Comprehensive Guide to OTARD Rules

Overview and Historical Context

Introduction: The OTARD rule, enforced by the Federal Communications Commission (FCC), addresses restrictions on viewers' ability to receive video programming signals from direct broadcast satellites, broadband radio service providers, and television broadcast stations. It became effective in October 1996 and has been modified three times since.

Amendments and Applicability

Amendments: The rule was amended in 1999 to include rental properties with exclusive use areas (like balconies), in 2000 to apply to antennas that receive and transmit fixed wireless signals, and in 2021 to include hub and relay antennas for broadband-only fixed wireless services.

Scope: It applies to individuals installing antennas on owned or rented property within their exclusive control. This includes single-family homes, townhomes, condominiums, and cooperative units with exclusive use areas.

Types of Antennas Covered

Covered Antennas: The rule covers dish antennas less than one meter in diameter, antennas designed to receive video programming via broadband radio service, and antennas for local television broadcast signals. Masts used to mount these antennas are included, subject to certain height restrictions.

Fixed Wireless Signals: These include commercial non-broadcast communications signals for services like telephone or high-speed Internet access. The rule applies to antennas receiving or transmitting these signals.

Hub and Relay Antennas: The rule includes hub or relay antennas used for distributing fixed wireless services to multiple locations, as long as they serve customers on the premises where they are located.

Restrictions and Prohibitions

Prohibited Restrictions: Restrictions that unreasonably delay or prevent the use of such antennas, increase the cost of installation, maintenance, or use, or preclude reception of a quality signal are prohibited. This applies to regulations by local governments, HOAs, and landlords.

Unreasonable Delays and Expenses: Procedural requirements like permits or prior approval for installation, and additional costs that are not justified, are generally not allowed.

Placement Preferences: HOAs can establish enforceable placement preferences, provided these don't prevent reception or transmission of a quality signal or add unreasonable expenses.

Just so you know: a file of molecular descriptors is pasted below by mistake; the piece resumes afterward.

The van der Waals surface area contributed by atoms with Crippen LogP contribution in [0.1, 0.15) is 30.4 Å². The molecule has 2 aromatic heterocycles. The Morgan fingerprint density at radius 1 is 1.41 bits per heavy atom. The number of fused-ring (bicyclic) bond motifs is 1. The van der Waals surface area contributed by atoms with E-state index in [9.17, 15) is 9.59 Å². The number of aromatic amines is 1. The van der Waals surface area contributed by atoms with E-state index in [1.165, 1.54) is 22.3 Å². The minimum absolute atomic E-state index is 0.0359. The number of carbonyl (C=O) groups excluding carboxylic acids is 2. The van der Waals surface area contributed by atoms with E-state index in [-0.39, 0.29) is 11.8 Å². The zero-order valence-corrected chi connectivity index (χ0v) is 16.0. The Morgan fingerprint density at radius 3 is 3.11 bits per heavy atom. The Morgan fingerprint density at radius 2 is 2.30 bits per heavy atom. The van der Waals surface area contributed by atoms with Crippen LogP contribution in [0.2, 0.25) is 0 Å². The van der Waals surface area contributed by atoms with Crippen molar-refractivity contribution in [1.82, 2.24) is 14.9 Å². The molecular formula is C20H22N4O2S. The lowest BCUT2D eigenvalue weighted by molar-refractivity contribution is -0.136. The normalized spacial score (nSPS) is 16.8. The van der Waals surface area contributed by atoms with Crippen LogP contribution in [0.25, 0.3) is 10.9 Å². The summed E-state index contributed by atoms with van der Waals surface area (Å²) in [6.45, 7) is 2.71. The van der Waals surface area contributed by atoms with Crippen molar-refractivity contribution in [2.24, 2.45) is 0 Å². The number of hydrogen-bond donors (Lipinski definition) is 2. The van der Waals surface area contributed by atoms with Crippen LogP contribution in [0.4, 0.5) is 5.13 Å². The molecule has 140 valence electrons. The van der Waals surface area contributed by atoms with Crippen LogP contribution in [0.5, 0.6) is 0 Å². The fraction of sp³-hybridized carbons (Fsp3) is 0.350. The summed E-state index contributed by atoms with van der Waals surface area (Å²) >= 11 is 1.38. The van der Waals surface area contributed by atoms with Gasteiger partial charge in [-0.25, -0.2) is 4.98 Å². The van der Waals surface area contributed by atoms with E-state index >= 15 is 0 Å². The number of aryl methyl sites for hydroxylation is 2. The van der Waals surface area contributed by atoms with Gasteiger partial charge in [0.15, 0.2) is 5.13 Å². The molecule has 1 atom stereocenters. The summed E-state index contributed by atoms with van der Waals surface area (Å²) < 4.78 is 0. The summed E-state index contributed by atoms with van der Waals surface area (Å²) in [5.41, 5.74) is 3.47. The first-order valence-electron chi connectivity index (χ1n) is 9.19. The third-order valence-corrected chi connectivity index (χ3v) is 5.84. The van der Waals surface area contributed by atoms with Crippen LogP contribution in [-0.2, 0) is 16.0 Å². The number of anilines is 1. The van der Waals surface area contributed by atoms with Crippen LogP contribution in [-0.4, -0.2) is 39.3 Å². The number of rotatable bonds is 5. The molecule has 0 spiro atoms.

Number of Antennas: Restrictions cannot limit the number of antennas if more than one is necessary to receive or transmit the desired service.

Exceptions and Safety Considerations

Safety and Historic Preservation: Legitimate safety restrictions or those needed for historic preservation are permissible, provided they are the minimum required to achieve the purpose.

Radiofrequency (RF) Exposure: Antennas must comply with FCC guidelines on RF exposure. Professional installation might be required for transmitting antennas based on safety considerations.

Specific Scenarios and Clarifications

Application to Various Properties: The rule applies to different types of properties, including condominiums, rental properties, townhomes, and mobile homes, with specific considerations for each.

Exclusions: The rule does not apply to antennas used for AM/FM radio, amateur radio, or to receive distant signals.

Internet Access and Data Services: Antennas for internet access and data services are covered under the rule.

Guidance for HOAs and Property Owners

Compliance Guidelines: HOAs seeking to revise their restrictions to comply with the OTARD rule should consider the specific needs of their community and ensure that any placement preferences don't impose unreasonable delays or expenses.

Permits and Installation Requirements

Mast Height and Permits: For antennas on tall masts, local authorities may require safety permits if the mast extends significantly above the roofline. However, these regulations are restricted to exclusive use areas.

Commercial Property Consideration

Application to Commercial Property: The rule also applies to antennas installed on commercial properties in the same way as residential properties.

Dispute Resolution

Handling Disputes: In case of disputes over restrictions, parties can file a Petition for Declaratory Ruling with the FCC. The rule encourages dispute resolution before legal filings.

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